ON THE DAY OF TRANSLATION WORKSHOP
Oscar is gone. He is gone. Lost to speed
on a highway we never saw him dare
in daylight. I repeat: He will never come home.
I see him as a kitten, fitting inside my palm,
a comma, growing into his question-mark tail.
He lapped the lips of bottled beers. I can’t write
those nights spent buried in the ease of his fur.
My husband shovels him from the road, exhausts an hour
deciding the best truth to tell: he was mangled beyond
recognition, or he slipped into the horse field
and never returned. I get the facts because he knows
nothing’s worse than a closed casket, a bodiless funeral.
How do we quantify loss? The Russian interpreter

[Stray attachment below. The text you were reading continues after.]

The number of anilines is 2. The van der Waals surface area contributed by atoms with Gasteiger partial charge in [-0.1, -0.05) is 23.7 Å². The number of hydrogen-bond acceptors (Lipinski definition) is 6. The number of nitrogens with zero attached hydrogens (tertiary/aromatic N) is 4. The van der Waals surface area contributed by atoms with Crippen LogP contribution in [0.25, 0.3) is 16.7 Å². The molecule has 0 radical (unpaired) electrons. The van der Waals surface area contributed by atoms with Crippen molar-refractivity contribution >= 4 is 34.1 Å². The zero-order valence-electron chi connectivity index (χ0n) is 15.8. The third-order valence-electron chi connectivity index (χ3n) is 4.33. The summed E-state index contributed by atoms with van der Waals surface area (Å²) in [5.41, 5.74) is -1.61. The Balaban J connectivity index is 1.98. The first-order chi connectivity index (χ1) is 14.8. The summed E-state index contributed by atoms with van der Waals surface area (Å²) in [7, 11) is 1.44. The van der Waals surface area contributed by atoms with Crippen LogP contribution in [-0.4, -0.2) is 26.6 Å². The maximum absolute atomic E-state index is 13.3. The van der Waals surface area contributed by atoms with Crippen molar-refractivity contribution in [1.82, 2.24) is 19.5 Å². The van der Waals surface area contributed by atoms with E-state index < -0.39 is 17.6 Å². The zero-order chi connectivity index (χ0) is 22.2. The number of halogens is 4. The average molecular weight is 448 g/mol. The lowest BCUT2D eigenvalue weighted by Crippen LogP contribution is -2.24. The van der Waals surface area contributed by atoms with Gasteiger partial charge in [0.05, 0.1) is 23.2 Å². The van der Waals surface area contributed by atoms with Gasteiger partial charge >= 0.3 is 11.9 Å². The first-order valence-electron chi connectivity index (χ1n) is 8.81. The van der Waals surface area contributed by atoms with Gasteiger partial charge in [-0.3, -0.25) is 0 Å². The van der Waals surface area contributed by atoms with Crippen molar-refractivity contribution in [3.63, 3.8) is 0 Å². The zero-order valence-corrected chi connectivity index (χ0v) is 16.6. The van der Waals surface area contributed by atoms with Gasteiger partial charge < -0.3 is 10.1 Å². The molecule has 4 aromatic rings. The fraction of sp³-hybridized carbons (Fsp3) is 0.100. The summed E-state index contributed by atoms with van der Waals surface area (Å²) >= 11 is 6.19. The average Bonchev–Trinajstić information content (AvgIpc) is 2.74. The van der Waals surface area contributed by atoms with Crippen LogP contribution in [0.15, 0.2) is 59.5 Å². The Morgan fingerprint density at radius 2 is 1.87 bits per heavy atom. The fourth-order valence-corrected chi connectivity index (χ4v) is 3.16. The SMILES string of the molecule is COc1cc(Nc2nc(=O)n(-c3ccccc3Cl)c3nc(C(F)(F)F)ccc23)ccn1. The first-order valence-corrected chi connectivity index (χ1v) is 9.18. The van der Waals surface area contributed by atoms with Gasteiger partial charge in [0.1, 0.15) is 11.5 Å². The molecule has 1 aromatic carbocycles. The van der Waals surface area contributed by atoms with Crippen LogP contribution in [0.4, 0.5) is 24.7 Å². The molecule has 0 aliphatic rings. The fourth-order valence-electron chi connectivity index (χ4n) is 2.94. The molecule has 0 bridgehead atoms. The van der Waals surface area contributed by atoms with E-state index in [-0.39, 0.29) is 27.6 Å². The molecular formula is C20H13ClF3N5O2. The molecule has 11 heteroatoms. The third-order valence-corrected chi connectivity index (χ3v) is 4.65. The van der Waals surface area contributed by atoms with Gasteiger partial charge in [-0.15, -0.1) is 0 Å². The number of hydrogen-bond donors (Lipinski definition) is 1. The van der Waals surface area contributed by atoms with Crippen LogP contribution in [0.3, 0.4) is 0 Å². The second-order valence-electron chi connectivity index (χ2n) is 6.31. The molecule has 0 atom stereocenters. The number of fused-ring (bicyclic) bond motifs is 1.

translates the word “elegy” wrong. First, eulogy, then sorry,
further abridging our inadequate language of grief.
—from Rattle #30, Winter 2008
Alicia Casey: “I write because a wonderful teacher once slapped an eraser to the chalkboard next to the symbol for ‘does not equal’ and the word ‘eraser.’ He said, ‘The word will never be the object, but, if you want to be a poet, it’s your job to try your damnedest to make it so.’ I keep trying.”